Marijuana Use Has Lifelong Impact on Developing Brains

Family Practice RecertificationJuly 2014
Volume 32
Issue 7

Marijuana use in adolescence results in significant cognitive and behavioral impairments.

Frank J. Domino, MD


Dougherty DM, et al. Impulsivity, attention, memory, and decision-making among adolescent marijuana users. Psychopharmacology (Berl). 2013 Mar;226(2):307-19.

This was a case-controlled study to determine the associations among marijuana use and performance in multiple cognitive and behavioral domains — including attention, memory, decision-making, and impulsivity — in 14- to 17-year-olds.

Study Methods

Regression analyses of 45 marijuana-using adolescents and 48 control subjects were conducted to determine:

  1. Differences between marijuana users and nonusers in each cognitive and behavioral domain.
  2. Associations among marijuana use and each domain after controlling for the other domains.
  3. The degree to which the above 2 analyses described differences among marijuana users and nonusers.

Results and Outcomes

Of the tested cognitive and behavioral domains, impaired short-term recall memory and “consequence sensitivity impulsivity”, or the ability to delay gratification, were associated with marijuana use after controlling for performance across all measures.


Marijuana use in adolescence results in significant cognitive and behavioral impairments.


As marijuana use has been approved for medical purposes and legalized in some states, concerns have risen regarding the drug’s consequences, and this study specifically targets its influence on a number of behavioral and cognitive domains in adolescent patients.

The authors noted significant deficits in marijuana-using adolescents, particularly in the areas of memory and impulsivity. They also found the earlier the age of exposure to marijuana, the greater the impact on adverse outcomes.

This outcome is most worrisome, as adolescents already have a high baseline risk for impulsive behaviors, with suicide being the most pronounced example. In 2014, the US Centers for Disease Control and Prevention (CDC) deemed suicide the leading cause of injury mortality in the United States among teens and adults.1 Since marijuana use increases this impulsivity, it will likely worsen the risk of suicide.

According to an annual survey funded by the National Institute of Drug Abuse (NIDA), marijuana use among adolescents has increased over the last 20 years. In 2013, 7% of eighth graders, 18% of tenth graders, and 22% of twelfth graders had used marijuana within the past month. Additionally, 6.5% of twelfth graders indicated using marijuana every day, compared to <5% just 5 years earlier.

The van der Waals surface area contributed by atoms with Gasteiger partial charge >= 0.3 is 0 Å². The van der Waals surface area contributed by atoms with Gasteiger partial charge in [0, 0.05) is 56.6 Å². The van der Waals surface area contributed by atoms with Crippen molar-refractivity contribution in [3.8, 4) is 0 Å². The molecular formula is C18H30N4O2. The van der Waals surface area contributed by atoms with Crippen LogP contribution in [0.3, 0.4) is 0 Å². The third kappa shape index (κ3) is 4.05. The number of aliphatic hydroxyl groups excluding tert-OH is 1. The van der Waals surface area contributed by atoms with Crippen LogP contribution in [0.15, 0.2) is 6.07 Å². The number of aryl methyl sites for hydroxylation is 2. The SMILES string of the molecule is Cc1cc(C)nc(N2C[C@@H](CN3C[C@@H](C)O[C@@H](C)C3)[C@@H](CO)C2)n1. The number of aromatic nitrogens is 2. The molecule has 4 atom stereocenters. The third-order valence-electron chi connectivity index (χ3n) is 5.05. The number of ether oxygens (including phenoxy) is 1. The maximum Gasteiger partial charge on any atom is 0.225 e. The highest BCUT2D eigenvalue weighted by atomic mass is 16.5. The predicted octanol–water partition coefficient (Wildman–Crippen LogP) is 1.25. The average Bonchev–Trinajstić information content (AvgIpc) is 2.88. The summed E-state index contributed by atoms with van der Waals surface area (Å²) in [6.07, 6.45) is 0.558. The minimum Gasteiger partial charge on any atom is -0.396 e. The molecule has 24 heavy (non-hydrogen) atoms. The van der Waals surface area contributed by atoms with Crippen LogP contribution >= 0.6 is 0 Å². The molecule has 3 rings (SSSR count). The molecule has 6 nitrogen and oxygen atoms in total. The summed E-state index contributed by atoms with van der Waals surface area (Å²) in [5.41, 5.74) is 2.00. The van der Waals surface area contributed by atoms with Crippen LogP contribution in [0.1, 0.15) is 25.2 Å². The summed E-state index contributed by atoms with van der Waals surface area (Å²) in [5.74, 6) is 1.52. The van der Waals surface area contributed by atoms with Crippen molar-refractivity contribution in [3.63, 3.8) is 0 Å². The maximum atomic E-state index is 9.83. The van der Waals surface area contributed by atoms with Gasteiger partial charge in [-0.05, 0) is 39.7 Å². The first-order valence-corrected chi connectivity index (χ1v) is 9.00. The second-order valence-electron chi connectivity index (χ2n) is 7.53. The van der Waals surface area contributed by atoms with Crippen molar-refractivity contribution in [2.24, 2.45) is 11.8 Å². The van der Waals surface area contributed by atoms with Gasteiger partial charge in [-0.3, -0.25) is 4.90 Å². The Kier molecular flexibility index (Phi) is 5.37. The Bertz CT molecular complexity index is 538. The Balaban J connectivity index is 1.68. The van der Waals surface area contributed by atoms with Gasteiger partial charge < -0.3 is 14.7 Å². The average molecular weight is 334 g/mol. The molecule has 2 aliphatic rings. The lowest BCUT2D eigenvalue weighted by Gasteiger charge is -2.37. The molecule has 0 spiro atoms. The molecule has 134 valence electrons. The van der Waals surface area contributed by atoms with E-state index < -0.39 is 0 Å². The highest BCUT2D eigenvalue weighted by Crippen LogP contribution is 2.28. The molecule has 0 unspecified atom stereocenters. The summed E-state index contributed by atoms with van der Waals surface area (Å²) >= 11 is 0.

As the rate of marijuana use increases, the perception of the drug’s risk diminishes, according to a 2013 NIDA-funded survey.

Despite the increased use of hookah water pipes and small cigars among adolescents, the survey also found more twelfth graders use marijuana than cigarettes.

While the current study was small, it began to describe what many physicians fear: marijuana use has a significant and lifelong impact on the developing brain. Other known trends in marijuana use include a significant detrimental impact on executive functioning that is closely tied to age of onset. A recent study found marijuana use before age 16 produced the greatest detrimental effect,2 including an increased risk for schizophrenia.3

As marijuana becomes more legally available, family physicians must aggressively counsel against its use among adolescents and parents alike, who often condone its use, as it will impart a lifetime of morbidity on the developing brain. Whether marijuana is a “gateway drug” is up for debate, but there seems to be little doubt that the initiation of its use in adolescence is dangerous. As healthcare professionals, family physicians must take the lead in describing this risk as frequently as they encourage the use of seatbelts and discourage the use of tobacco.


1. Haegerich TM, et al. Prevention of injury and violence in the USA. Lancet. 2014 Jul 2;384(9937):64-74.

2. Gruber SA, et al. Age of onset of marijuana use and executive function. Psychol Addict Behav. 2012 Sept;26(3):496-506.

3. Evins AE, et al. Does using marijuana increase the risk for developing schizophrenia? J Clin Psychiatry. 2013 Apr;74(4):e08.

About the Author

Frank J. Domino, MD, is Professor and Pre-Doctoral Education Director for the Department of Family Medicine and Community Health at the University of Massachusetts Medical School in Worcester, MA. Domino is Editor-in-Chief of the 5-Minute Clinical Consult series (Lippincott Williams & Wilkins). Additionally, he is Co-Author and Editor of the Epocrates LAB database, and author and editor to the MedPearls smartphone app. He presents nationally for the American Academy of Family Medicine and serves as the Family Physician Representative to the Harvard Medical School’s Continuing Education Committee.

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